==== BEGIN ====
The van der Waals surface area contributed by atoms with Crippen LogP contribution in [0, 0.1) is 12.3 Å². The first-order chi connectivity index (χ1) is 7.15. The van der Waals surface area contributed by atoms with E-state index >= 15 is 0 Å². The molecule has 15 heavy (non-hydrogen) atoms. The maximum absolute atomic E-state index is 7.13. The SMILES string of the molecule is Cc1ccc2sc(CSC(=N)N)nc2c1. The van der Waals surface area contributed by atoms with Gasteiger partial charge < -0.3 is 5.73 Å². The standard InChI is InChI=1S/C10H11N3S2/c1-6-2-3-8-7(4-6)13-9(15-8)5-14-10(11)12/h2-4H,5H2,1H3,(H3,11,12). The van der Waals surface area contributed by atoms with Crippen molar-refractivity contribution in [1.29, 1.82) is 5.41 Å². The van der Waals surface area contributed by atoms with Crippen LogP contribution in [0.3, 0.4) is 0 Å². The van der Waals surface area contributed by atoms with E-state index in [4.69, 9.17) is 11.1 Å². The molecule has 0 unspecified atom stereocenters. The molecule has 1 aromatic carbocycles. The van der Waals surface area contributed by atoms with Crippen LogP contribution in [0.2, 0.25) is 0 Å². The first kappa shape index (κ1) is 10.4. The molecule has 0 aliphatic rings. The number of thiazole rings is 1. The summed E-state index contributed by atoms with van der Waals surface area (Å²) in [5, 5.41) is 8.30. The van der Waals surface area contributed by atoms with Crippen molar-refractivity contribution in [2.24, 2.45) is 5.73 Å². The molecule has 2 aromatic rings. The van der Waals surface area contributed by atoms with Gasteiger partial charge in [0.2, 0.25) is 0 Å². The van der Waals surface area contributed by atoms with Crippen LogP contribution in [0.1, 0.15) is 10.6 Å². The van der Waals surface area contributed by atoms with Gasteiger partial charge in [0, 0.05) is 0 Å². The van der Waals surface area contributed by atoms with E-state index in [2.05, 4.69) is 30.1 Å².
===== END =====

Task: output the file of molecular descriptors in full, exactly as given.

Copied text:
The van der Waals surface area contributed by atoms with Crippen LogP contribution in [0, 0.1) is 12.3 Å². The first-order chi connectivity index (χ1) is 7.15. The van der Waals surface area contributed by atoms with E-state index >= 15 is 0 Å². The molecule has 15 heavy (non-hydrogen) atoms. The maximum absolute atomic E-state index is 7.13. The SMILES string of the molecule is Cc1ccc2sc(CSC(=N)N)nc2c1. The van der Waals surface area contributed by atoms with Gasteiger partial charge < -0.3 is 5.73 Å². The standard InChI is InChI=1S/C10H11N3S2/c1-6-2-3-8-7(4-6)13-9(15-8)5-14-10(11)12/h2-4H,5H2,1H3,(H3,11,12). The van der Waals surface area contributed by atoms with Crippen molar-refractivity contribution in [1.29, 1.82) is 5.41 Å². The van der Waals surface area contributed by atoms with Crippen LogP contribution in [0.3, 0.4) is 0 Å². The van der Waals surface area contributed by atoms with E-state index in [4.69, 9.17) is 11.1 Å². The molecule has 0 unspecified atom stereocenters. The molecule has 1 aromatic carbocycles. The van der Waals surface area contributed by atoms with Crippen LogP contribution in [0.2, 0.25) is 0 Å². The first kappa shape index (κ1) is 10.4. The molecule has 0 aliphatic rings. The number of thiazole rings is 1. The summed E-state index contributed by atoms with van der Waals surface area (Å²) in [5, 5.41) is 8.30. The van der Waals surface area contributed by atoms with Crippen molar-refractivity contribution in [2.24, 2.45) is 5.73 Å². The molecule has 2 aromatic rings. The van der Waals surface area contributed by atoms with Gasteiger partial charge in [0.2, 0.25) is 0 Å². The van der Waals surface area contributed by atoms with Crippen LogP contribution in [0.1, 0.15) is 10.6 Å². The van der Waals surface area contributed by atoms with Gasteiger partial charge in [0, 0.05) is 0 Å². The van der Waals surface area contributed by atoms with E-state index in [2.05, 4.69) is 30.1 Å².